Although newspapers continue to lose readers who receive their news coverage online, they still remain an important course of information (albeit filtered through the lens of particular political viewpoints), especially for older generations.
Last update: March, 2020
In 2018 there were an estimated 245,000 jobs in TV, film, video, radio and photography (the classification grouping used by the Department of Digital, Culture, Media and Sport for statistical purposes) in the UK, which represented a 16.5% increase in this sector between 2011 and 2018(DCMS Sectors Economic Estimates, June 2019). The value of the audiovisual services in this category was GB£ 7.7 billion in 2017 and the export of goods amounted to GB£ 650 million (DCMS Sectors Economic Estimates – Trade, August 2019).
The UK film production industry has been growing since the late 1990s assisted by National Lottery Funding and tax incentives. According to the British Film Institute (BFI), production spending on film and TV in the UK was GB£ 3.1 billion in 2018, the second highest figure. Some GB£ 1.9 billion of this related to films backed by major US films studios. A total of 202 films went into production that year (131 of which were domestic UK films).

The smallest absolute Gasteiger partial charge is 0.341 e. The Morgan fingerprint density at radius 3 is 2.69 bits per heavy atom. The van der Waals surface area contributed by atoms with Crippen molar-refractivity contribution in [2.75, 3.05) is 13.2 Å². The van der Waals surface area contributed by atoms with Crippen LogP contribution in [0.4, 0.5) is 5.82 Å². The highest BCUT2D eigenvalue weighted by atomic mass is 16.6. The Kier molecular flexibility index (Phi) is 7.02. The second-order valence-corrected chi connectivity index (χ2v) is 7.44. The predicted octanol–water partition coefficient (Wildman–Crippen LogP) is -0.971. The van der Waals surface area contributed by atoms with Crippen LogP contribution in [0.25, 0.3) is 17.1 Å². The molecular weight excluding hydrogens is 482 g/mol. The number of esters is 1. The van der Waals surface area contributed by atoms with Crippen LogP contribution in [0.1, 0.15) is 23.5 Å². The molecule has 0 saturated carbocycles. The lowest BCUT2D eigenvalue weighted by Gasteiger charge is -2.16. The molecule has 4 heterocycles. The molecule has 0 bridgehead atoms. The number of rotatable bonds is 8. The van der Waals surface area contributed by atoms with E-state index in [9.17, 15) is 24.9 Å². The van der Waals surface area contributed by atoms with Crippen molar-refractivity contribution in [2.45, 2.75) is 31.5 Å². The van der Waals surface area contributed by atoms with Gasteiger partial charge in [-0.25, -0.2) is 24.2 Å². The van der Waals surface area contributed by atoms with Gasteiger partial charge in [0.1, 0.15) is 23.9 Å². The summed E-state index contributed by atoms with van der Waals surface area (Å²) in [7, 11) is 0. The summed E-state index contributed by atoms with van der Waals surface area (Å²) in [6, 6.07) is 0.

The BFI supports and invests in UK film and filmmakers and promotes film through festivals and the National Film Theatre and Imax cinema in London. Although, on its own admission, its financial contribution is a relatively modest part of the overall film landscape, it is an important enabler and plays a major role in film education and culture, and in conservation of the film and TV heritage. BFI 2022 is the Institute’s strategic plan for 2018-2022 focussing on developing talent, learning and audiences. Among its strategy targets is the launch of a new model to provide quick funding for low-budget and debut films and piloting a GB£ 10 million Enterprise Fund to provide repayable working capital for innovative projects being developed by smaller companies. It will work with Screen Skills (formerly Creative Skillset) on a 10-year strategy to deliver an adequately funded skills framework. The BFI’s focus on building audiences includes growing the engagement of 16-30 year olds with British independent and specialised film.